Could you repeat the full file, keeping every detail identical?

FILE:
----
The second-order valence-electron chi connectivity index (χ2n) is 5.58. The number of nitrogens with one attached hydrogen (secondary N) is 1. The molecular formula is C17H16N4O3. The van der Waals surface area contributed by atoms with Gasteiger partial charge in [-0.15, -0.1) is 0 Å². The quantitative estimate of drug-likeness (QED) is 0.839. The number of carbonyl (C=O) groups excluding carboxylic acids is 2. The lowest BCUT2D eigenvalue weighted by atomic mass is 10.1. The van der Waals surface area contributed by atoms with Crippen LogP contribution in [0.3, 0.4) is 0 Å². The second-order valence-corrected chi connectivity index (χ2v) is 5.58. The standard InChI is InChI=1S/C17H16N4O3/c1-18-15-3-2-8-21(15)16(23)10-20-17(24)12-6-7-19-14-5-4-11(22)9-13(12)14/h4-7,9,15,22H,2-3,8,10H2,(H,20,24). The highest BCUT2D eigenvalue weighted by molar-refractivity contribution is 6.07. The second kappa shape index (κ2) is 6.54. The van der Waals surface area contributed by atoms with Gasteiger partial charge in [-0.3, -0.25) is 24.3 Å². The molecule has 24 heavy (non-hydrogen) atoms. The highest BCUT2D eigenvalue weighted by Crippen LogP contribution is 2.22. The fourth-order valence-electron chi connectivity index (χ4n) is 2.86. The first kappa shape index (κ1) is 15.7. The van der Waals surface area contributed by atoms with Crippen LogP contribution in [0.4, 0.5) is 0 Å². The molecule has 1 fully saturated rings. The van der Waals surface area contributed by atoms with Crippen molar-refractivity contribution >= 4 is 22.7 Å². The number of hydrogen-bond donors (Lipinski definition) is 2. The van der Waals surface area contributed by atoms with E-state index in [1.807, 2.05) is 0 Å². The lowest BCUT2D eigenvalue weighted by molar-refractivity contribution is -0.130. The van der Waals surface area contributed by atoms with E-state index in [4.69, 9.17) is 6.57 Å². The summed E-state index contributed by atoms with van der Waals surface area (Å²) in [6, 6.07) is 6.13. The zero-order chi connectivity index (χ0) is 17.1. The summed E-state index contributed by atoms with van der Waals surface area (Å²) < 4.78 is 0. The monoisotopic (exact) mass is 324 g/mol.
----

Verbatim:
The second-order valence-electron chi connectivity index (χ2n) is 5.58. The number of nitrogens with one attached hydrogen (secondary N) is 1. The molecular formula is C17H16N4O3. The van der Waals surface area contributed by atoms with Gasteiger partial charge in [-0.15, -0.1) is 0 Å². The quantitative estimate of drug-likeness (QED) is 0.839. The number of carbonyl (C=O) groups excluding carboxylic acids is 2. The lowest BCUT2D eigenvalue weighted by atomic mass is 10.1. The van der Waals surface area contributed by atoms with Crippen LogP contribution in [0.3, 0.4) is 0 Å². The second-order valence-corrected chi connectivity index (χ2v) is 5.58. The standard InChI is InChI=1S/C17H16N4O3/c1-18-15-3-2-8-21(15)16(23)10-20-17(24)12-6-7-19-14-5-4-11(22)9-13(12)14/h4-7,9,15,22H,2-3,8,10H2,(H,20,24). The highest BCUT2D eigenvalue weighted by molar-refractivity contribution is 6.07. The second kappa shape index (κ2) is 6.54. The van der Waals surface area contributed by atoms with Gasteiger partial charge in [-0.3, -0.25) is 24.3 Å². The molecule has 24 heavy (non-hydrogen) atoms. The highest BCUT2D eigenvalue weighted by Crippen LogP contribution is 2.22. The fourth-order valence-electron chi connectivity index (χ4n) is 2.86. The first kappa shape index (κ1) is 15.7. The van der Waals surface area contributed by atoms with Crippen LogP contribution in [0.4, 0.5) is 0 Å². The molecule has 1 fully saturated rings. The van der Waals surface area contributed by atoms with Crippen molar-refractivity contribution >= 4 is 22.7 Å². The number of hydrogen-bond donors (Lipinski definition) is 2. The van der Waals surface area contributed by atoms with E-state index in [1.807, 2.05) is 0 Å². The lowest BCUT2D eigenvalue weighted by molar-refractivity contribution is -0.130. The van der Waals surface area contributed by atoms with E-state index in [4.69, 9.17) is 6.57 Å². The summed E-state index contributed by atoms with van der Waals surface area (Å²) in [6, 6.07) is 6.13. The zero-order chi connectivity index (χ0) is 17.1. The summed E-state index contributed by atoms with van der Waals surface area (Å²) < 4.78 is 0. The monoisotopic (exact) mass is 324 g/mol.